Studio Job - The Embrace

Studio Job was founded in 1998 by Job Smeets in the renaissance spirit, combining traditional and modern techniques to produce once-in-a-lifetime objects. At once highly specific and yet entirely universal, personally expressive and yet experimental, Studio Job has crafted a body of work that draws upon classical, popular and contemporary design and highly visual and sculptural art.



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Studio Job

News Label

09 September 2022

The Embrace

Photography Jeroen Musch

Studio Job unveiled their latest artwork, a spectacular thirteen-metre-high bronze and glass sculpture for Foundation KunstKerk (Art Church) in historic Dordrecht. » The Embrace « took five years to create, with over two years being handcrafted in Studio Job’s atelier in the Netherlands. Enveloping the façade of the new art institute, Studio Job has created a modern surrealist take on classical church windows, that dramatically curve towards each other creating a physical ‘embrace’. The striking imagery is set into in a casted bronze frame structure atop bronze turtles with a two-metre screaming polished bronze cockerel on the pinnacle. The unveiling event took place on 9th September.

Dutch Foundation Kunstkerk asked Job Smeets to create a monumental artwork for the newly launched creative space ‘KunstKerk’ in the historic town of Dordrecht in the Netherlands. Along with architect Andries Lugten, Foundation Kunstkerk turned the unused church building into a walkthrough to link two new creative spaces, commissioning Studio Job to create a landmark sculpture for the back of the building. Job’s idea was to create the ‘back’ as the front giving it equal or more importance thus changing the whole use of the building. “from Job’s idea, we worked together for an intense moment from which the current concept emerged” explains architect Andries Lugten “a free-standing work of art in form of a façade.”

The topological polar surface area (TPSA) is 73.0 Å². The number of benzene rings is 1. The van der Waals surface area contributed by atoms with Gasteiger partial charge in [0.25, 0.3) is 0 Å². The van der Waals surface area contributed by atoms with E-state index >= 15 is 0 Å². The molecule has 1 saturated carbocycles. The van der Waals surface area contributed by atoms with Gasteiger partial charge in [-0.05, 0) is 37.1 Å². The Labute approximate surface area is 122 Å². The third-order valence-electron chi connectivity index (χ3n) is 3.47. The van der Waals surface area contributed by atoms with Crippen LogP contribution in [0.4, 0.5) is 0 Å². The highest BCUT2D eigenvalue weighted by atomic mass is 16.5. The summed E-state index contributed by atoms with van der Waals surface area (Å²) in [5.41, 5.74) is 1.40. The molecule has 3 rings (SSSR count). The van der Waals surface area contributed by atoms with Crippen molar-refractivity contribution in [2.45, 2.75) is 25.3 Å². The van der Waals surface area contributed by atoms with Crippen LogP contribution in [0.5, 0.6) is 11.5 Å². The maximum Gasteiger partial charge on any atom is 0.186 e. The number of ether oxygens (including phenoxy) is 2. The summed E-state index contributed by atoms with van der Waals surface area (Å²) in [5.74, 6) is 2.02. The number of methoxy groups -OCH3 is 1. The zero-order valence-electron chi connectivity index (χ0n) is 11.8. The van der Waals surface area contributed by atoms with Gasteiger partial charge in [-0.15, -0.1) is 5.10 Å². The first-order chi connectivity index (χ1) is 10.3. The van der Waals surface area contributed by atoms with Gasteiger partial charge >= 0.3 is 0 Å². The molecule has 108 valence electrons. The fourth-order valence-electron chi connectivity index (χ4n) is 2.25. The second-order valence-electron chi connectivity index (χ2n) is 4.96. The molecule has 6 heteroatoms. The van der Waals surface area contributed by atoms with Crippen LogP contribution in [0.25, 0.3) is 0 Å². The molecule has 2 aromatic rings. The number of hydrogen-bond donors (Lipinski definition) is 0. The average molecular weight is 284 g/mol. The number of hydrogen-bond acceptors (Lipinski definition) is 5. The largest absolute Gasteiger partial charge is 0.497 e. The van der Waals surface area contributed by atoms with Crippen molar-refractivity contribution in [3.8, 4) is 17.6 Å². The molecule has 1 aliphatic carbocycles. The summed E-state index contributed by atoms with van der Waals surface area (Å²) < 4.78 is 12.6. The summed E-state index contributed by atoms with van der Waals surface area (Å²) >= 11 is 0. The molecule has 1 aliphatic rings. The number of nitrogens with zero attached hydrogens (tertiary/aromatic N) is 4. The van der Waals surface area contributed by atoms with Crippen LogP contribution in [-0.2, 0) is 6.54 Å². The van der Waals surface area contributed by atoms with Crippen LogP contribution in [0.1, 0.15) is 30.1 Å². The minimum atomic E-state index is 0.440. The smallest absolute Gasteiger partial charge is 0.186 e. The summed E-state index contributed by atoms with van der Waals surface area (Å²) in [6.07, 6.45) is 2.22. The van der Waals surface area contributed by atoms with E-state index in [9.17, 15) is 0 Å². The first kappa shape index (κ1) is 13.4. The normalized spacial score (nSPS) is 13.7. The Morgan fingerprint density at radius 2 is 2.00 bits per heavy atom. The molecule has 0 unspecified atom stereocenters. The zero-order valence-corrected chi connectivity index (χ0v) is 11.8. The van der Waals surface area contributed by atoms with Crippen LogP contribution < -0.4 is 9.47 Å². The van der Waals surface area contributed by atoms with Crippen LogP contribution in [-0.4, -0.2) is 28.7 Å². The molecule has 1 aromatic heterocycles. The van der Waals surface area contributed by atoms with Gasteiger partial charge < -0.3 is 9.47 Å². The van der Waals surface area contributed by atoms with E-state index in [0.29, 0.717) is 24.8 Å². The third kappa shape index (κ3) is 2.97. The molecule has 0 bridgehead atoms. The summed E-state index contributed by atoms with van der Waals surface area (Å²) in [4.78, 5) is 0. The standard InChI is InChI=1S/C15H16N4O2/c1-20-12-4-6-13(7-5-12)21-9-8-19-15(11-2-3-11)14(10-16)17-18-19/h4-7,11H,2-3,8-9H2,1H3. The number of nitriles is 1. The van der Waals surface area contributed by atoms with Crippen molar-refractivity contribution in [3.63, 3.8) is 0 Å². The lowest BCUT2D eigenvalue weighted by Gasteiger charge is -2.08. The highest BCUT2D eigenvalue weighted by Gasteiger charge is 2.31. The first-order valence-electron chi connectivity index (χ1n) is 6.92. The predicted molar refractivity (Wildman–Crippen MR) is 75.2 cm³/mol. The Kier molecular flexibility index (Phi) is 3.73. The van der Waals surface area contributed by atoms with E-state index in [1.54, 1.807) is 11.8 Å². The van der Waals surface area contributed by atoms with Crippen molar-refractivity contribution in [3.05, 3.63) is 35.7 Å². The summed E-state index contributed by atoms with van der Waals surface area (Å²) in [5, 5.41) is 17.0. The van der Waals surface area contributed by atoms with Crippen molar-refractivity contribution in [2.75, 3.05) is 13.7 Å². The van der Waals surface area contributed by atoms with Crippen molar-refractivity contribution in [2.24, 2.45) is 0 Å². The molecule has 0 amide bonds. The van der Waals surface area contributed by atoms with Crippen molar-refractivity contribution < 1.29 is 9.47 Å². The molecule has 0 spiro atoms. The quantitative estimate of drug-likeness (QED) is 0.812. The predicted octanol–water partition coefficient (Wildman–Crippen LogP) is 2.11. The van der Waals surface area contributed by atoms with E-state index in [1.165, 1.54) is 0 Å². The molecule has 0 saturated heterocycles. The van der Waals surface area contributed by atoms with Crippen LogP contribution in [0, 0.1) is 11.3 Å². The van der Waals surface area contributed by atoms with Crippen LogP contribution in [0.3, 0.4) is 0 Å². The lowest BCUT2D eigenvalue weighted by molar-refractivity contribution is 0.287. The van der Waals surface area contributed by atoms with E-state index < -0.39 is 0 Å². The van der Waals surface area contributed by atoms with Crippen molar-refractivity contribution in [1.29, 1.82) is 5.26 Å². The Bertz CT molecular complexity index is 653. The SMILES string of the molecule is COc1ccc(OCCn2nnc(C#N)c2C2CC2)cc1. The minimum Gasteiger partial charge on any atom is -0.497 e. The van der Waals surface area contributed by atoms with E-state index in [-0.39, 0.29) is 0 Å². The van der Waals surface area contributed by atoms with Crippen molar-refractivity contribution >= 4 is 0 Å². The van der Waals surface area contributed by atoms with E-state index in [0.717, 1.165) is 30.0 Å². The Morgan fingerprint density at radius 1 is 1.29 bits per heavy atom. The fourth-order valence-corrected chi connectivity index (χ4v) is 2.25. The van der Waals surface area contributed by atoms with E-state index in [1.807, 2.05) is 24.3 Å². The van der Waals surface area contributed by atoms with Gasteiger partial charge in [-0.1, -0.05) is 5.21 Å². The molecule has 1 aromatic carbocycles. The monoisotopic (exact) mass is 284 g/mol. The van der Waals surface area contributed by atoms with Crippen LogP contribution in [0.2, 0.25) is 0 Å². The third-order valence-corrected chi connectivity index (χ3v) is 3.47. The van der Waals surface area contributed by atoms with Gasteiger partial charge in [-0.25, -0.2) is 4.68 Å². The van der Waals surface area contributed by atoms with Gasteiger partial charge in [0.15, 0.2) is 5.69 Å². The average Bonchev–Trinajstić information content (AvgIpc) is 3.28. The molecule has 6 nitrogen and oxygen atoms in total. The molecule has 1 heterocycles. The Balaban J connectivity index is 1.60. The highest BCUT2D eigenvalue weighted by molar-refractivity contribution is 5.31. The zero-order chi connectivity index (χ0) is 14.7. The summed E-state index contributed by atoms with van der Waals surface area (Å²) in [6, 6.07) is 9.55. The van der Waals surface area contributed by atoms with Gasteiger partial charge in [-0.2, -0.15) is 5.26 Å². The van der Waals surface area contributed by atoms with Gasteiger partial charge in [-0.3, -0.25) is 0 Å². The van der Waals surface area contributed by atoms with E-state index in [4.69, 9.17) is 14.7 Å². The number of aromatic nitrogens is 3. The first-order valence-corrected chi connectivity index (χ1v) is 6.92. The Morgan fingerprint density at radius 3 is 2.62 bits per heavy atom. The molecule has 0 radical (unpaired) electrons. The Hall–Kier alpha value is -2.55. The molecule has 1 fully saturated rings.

“My initial sketches started off as interpretation of the shapes of front facade, but over time it evolved into a composition that is about storytelling, our everyday life, about holding on to one another whilst the cockerel above freaks out. I wanted to portray shelter and togetherness with the form. Our decision to have glass drawings facing outwards instead of inwards was important to make it visible to everyone passing” explains Job Smeets, “It’s where art meets craft, and religion meets architecture.”